Last week, on Thursday 27 April, the European Parliament agreed on a provisional AI Act. The legislation is subject to amendments as it makes its way through the trilogue process, but in its current iteration, it lays out a provisional framework for the classification of AI tools by risk and obliges generative AI tools to disclose copyrighted material used for “training”.
Penalties for non-compliance with the AI Act are substantial, with fines capped at the higher of 30 million euros or 6% of global income.
According to a Reuters report, disclosure was preferred to an outright ban on using copyrighted material for algorithm training advocated for by some committee members. The fact that the most up to date draft of the current legislation is not yet available limits our ability to comment constructively on current provisions, but whether this flexible approach will work better than a bright line rule is uncertain.
Whilst the issue of credit may be addressed by a disclosure requirement, the commercial risk to publishers presented by user products like ChatGPT diverting traffic, and thus advertising revenue, from content owners will plainly be unaffected.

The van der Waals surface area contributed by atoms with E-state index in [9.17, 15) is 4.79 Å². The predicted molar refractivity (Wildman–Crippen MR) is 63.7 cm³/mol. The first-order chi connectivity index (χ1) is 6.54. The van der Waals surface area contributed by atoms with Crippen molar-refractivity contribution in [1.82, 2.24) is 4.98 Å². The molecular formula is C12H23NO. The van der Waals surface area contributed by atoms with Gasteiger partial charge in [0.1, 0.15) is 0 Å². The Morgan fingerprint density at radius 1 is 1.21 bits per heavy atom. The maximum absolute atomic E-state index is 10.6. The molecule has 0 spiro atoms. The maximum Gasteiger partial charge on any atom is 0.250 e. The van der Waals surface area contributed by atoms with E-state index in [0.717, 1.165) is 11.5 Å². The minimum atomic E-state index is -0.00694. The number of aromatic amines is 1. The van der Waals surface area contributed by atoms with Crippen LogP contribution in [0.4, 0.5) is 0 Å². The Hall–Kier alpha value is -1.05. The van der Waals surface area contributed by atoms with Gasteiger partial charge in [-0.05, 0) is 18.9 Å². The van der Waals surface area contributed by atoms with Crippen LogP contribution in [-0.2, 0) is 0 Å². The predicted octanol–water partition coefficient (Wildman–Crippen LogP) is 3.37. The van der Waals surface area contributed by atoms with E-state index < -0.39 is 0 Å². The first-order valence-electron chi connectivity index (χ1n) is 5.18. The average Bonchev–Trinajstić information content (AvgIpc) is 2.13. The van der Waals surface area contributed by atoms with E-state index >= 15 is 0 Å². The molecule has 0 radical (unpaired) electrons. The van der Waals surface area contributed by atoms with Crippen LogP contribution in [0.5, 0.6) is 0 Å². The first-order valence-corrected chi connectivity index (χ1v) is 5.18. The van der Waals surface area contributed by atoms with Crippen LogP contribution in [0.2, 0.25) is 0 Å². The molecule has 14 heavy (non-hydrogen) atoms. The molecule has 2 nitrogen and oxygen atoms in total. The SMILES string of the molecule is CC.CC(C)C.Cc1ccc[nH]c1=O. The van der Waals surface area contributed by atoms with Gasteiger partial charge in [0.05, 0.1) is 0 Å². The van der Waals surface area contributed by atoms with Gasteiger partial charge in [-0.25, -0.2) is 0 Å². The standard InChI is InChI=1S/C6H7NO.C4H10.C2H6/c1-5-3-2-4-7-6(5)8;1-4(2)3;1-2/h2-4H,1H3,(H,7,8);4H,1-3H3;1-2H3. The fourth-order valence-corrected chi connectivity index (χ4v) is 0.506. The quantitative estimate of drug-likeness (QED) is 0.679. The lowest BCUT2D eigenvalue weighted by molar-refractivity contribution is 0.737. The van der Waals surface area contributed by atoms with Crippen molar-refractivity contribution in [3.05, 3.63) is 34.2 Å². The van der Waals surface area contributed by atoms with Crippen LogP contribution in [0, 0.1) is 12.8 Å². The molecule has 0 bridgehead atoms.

Notwithstanding this, it is certainly positive to see the EU demonstrate flexibility on this issue. The common position recently adopted by the Council in December 2022, indeed, made no mention of the issue of copyright, focusing instead solely on the categorisation and regulation of AI tools determined by their threat level.
Expanding the scope of the legislation, signifies the Commission’s willingness to adapt its approach in the face of a rapidly evolving fact base. MOW will be following developments with interest and will make sure to convey our views to the EU lawmakers.